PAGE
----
(This article belongs to the Special Issue New Paradigm of Gene Therapy)
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Open AccessReview Potential Use of Biological Proteins for Liver Failure Therapy
Pharmaceutics 2015, 7(3), 255-274; doi:10.3390/pharmaceutics7030255
Received: 16 July 2015 / Revised: 17 August 2015 / Accepted: 26 August 2015 / Published: 31 August 2015
Cited by 4 | PDF Full-text (1592 KB) | HTML Full-text | XML Full-text
Abstract
Biological proteins have unlimited potential for use as pharmaceutical products due to their various biological activities, which include non-toxicity, biocompatibility, and biodegradability. Recent scientific advances allow for the development of novel innovative protein-based products that draw on the quality of their innate biological
[...] Read more.
Biological proteins have unlimited potential for use as pharmaceutical products due to their various biological activities, which include non-toxicity, biocompatibility, and biodegradability. Recent scientific advances allow for the development of novel innovative protein-based products that draw on the quality of their innate biological activities. Some of them hold promising potential for novel therapeutic agents/devices for addressing hepatic diseases such as hepatitis, fibrosis, and hepatocarcinomas. This review attempts to provide an overview of the development of protein-based products that take advantage of their biological activity for medication, and discusses possibilities for the therapeutic potential of protein-based products produced through different approaches to specifically target the liver (or hepatic cells: hepatocytes, hepatic stellate cells, liver sinusoidal endothelial cells, and Kupffer cells) in the treatment of hepatic diseases. Full article
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Open AccessReview Facilitation of Drug Transport across the Blood–Brain Barrier with Ultrasound and Microbubbles
Pharmaceutics 2015, 7(3), 275-293; doi:10.3390/pharmaceutics7030275
Received: 31 March 2015 / Revised: 13 August 2015 / Accepted: 14 August 2015 / Published: 31 August 2015
Cited by 9 | PDF Full-text (924 KB) | HTML Full-text | XML Full-text
Abstract
Medical treatment options for central nervous system (CNS) diseases are limited due to the inability of most therapeutic agents to penetrate the blood–brain barrier (BBB). Although a variety of approaches have been investigated to open the BBB for facilitation of drug delivery, none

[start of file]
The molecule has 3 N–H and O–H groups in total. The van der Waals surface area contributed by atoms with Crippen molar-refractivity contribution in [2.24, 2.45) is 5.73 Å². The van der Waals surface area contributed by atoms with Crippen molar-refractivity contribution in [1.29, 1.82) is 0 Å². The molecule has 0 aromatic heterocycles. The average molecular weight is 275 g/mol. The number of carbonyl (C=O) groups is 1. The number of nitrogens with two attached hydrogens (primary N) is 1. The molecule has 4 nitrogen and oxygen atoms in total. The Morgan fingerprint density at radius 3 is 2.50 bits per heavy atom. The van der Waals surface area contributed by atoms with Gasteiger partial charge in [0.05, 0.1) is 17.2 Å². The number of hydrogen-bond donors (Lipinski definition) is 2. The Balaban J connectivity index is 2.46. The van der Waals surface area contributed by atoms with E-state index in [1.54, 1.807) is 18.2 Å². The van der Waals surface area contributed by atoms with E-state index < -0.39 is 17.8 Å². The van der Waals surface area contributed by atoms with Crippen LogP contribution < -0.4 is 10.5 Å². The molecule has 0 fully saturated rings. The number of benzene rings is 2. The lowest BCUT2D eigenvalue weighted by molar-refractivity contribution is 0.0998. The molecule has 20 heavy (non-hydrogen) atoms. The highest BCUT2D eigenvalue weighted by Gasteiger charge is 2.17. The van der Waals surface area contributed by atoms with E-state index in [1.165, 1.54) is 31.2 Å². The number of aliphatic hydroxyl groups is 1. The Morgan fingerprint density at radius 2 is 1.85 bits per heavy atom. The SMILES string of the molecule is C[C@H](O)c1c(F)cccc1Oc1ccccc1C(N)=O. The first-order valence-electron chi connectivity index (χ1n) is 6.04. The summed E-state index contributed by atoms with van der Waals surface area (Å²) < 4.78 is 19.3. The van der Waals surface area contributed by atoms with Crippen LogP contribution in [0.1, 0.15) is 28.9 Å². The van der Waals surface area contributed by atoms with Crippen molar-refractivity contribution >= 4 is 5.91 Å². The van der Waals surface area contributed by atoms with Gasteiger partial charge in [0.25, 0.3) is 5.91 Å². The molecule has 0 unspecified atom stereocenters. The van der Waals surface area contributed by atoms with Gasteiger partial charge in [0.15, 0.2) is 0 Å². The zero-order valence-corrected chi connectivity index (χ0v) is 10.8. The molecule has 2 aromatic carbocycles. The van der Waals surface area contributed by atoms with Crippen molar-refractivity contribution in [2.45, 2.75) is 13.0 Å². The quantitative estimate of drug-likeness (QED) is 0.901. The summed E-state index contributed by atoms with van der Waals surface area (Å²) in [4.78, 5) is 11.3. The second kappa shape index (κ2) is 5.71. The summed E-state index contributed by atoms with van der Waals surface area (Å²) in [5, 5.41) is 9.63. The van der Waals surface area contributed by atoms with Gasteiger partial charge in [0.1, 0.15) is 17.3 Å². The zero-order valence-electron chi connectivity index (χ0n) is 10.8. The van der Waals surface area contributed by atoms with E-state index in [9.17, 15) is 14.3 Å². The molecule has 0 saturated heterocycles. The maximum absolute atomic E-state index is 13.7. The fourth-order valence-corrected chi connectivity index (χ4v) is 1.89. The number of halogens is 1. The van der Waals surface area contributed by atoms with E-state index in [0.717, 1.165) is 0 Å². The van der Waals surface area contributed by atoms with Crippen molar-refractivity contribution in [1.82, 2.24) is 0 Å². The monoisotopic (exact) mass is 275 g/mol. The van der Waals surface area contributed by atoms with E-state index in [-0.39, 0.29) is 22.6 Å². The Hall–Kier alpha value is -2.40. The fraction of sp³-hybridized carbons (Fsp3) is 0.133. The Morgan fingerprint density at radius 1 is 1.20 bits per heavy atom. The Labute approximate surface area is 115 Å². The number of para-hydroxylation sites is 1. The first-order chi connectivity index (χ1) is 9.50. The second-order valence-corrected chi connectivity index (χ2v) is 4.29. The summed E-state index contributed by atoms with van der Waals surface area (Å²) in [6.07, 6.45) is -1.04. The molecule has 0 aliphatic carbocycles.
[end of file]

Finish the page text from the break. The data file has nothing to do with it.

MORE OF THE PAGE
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Medical treatment options for central nervous system (CNS) diseases are limited due to the inability of most therapeutic agents to penetrate the blood–brain barrier (BBB). Although a variety of approaches have been investigated to open the BBB for facilitation of drug delivery, none has achieved clinical applicability. Mounting evidence suggests that ultrasound in combination with microbubbles might be useful for delivery of drugs to the brain through transient opening of the BBB. This technique offers a unique non-invasive avenue to deliver a wide range of drugs to the brain and promises to provide treatments for CNS disorders with the advantage of being able to target specific brain regions without unnecessary drug exposure. If this method could be applied for a range of different drugs, new CNS therapeutic strategies could emerge at an accelerated pace that is not currently possible in the field of drug discovery and development. This article reviews both the merits and potential risks of this new approach. It assesses methods used to verify disruption of the BBB with MRI and examines the results of studies aimed at elucidating the mechanisms of opening the BBB with ultrasound and microbubbles. Possible interactions of this novel delivery method with brain disease, as well as safety aspects of BBB disruption with ultrasound and microbubbles are addressed. Initial translational research for treatment of brain tumors and Alzheimer’s disease is presented. Full article
(This article belongs to the Special Issue Drug Delivery to Brain)